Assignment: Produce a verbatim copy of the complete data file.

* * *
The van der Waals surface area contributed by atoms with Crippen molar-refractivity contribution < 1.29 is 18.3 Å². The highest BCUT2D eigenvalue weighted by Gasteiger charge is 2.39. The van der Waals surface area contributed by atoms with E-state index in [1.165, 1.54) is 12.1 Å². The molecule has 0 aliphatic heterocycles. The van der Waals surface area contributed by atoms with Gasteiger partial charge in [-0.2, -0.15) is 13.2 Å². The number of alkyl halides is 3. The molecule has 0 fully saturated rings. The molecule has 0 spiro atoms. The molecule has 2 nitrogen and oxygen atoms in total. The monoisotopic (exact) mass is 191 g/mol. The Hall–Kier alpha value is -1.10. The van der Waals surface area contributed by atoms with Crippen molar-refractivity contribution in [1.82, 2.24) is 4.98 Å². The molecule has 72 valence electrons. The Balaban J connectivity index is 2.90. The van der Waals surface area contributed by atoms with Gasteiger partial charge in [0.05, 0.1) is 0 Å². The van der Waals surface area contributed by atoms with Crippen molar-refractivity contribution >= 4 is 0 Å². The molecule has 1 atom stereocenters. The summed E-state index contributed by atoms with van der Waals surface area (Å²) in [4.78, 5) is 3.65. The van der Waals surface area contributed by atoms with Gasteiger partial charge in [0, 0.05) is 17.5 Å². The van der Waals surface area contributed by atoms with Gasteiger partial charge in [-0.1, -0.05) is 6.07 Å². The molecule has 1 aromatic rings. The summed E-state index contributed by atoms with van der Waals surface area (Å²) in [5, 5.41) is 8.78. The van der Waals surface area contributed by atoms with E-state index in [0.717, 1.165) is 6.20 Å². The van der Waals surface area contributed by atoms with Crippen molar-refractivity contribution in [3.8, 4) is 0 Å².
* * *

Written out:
The van der Waals surface area contributed by atoms with Crippen molar-refractivity contribution < 1.29 is 18.3 Å². The highest BCUT2D eigenvalue weighted by Gasteiger charge is 2.39. The van der Waals surface area contributed by atoms with E-state index in [1.165, 1.54) is 12.1 Å². The molecule has 0 aliphatic heterocycles. The van der Waals surface area contributed by atoms with Gasteiger partial charge in [-0.2, -0.15) is 13.2 Å². The number of alkyl halides is 3. The molecule has 0 fully saturated rings. The molecule has 0 spiro atoms. The molecule has 2 nitrogen and oxygen atoms in total. The monoisotopic (exact) mass is 191 g/mol. The Hall–Kier alpha value is -1.10. The van der Waals surface area contributed by atoms with Crippen molar-refractivity contribution in [1.82, 2.24) is 4.98 Å². The molecule has 72 valence electrons. The Balaban J connectivity index is 2.90. The van der Waals surface area contributed by atoms with Gasteiger partial charge in [0.05, 0.1) is 0 Å². The van der Waals surface area contributed by atoms with Crippen molar-refractivity contribution >= 4 is 0 Å². The molecule has 1 atom stereocenters. The summed E-state index contributed by atoms with van der Waals surface area (Å²) in [4.78, 5) is 3.65. The van der Waals surface area contributed by atoms with Gasteiger partial charge in [0, 0.05) is 17.5 Å². The van der Waals surface area contributed by atoms with Gasteiger partial charge in [-0.1, -0.05) is 6.07 Å². The molecule has 1 aromatic rings. The summed E-state index contributed by atoms with van der Waals surface area (Å²) in [5, 5.41) is 8.78. The van der Waals surface area contributed by atoms with E-state index in [0.717, 1.165) is 6.20 Å². The van der Waals surface area contributed by atoms with Crippen molar-refractivity contribution in [3.8, 4) is 0 Å².